I have long been invested in collegial service and advocacy, mainly focusing on fostering spaces of knowledge exchange, community collaboration, and advocacy for the underrepresented and the precariat. With over ten previous governance appointments in university departments and professional associations for the digital humanities, media studies, and literary studies, I have regularly engaged in developing curricula, program changes, and constitutional updates.

In 2012, I was elected President of the Graduate Caucus of ACCUTE (Association of Canadian College and University Teachers of English), while also serving on both the Executive Committee and the Committee for Professional Concerns. For this position, I introduced several changes for student advocacy and development, including a specific version of the existing graduate survey—-a collection of historical data in support of national graduate student needs.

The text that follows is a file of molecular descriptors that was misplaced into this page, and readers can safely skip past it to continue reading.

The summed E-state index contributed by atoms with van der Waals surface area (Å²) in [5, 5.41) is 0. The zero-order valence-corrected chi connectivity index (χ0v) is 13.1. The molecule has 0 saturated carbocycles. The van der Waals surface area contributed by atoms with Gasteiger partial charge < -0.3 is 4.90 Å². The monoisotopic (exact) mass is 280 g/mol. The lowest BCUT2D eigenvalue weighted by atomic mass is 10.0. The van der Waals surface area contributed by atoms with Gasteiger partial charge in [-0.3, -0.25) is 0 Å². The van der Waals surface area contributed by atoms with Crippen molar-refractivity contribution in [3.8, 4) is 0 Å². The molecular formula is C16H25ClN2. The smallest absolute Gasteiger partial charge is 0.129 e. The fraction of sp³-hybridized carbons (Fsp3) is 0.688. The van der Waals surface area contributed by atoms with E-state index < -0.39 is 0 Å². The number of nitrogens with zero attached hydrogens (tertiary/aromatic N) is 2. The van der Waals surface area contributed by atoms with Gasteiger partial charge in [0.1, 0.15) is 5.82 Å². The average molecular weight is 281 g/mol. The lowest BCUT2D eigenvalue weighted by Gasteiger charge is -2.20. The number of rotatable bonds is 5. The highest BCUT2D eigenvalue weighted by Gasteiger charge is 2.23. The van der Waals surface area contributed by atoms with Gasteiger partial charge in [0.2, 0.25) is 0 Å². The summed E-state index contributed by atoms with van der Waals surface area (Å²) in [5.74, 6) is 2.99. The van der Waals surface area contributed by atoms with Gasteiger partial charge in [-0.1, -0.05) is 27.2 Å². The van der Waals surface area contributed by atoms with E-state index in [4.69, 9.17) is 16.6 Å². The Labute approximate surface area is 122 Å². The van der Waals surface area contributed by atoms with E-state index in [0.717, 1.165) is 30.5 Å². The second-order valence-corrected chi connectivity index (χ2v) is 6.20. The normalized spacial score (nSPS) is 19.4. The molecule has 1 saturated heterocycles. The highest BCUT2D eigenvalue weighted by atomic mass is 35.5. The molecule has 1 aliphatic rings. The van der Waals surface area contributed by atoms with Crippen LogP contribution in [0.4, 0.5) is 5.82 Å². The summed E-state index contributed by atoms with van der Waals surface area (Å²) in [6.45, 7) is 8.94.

As a woman of colour in academia and particularly in the humanities, my work on advocacy seeks to raise awareness on issues of diversity and underrepresentation in the academy. In February 2017, I participated in a tri-university roundtable in Montréal called “Navigating Racialization in Academia,” in which my fellow speakers and myself began to theorize what discourses, communities, and spaces can widen inclusion and representation for students and faculty who are POC (people of colour).

Through participation in multiple areas of leadership and service, I have learned about the inner workings of institutional and association organization at an international level. Currently, I am a member of the CSDH-SCHN‘s (Canadian Society for Digital Humanities-Société canadienne des humanités numériques) Program Committee, which develops the Society’s annual meeting at the Canadian Congress (the largest meeting of the humanities and social sciences in Canada).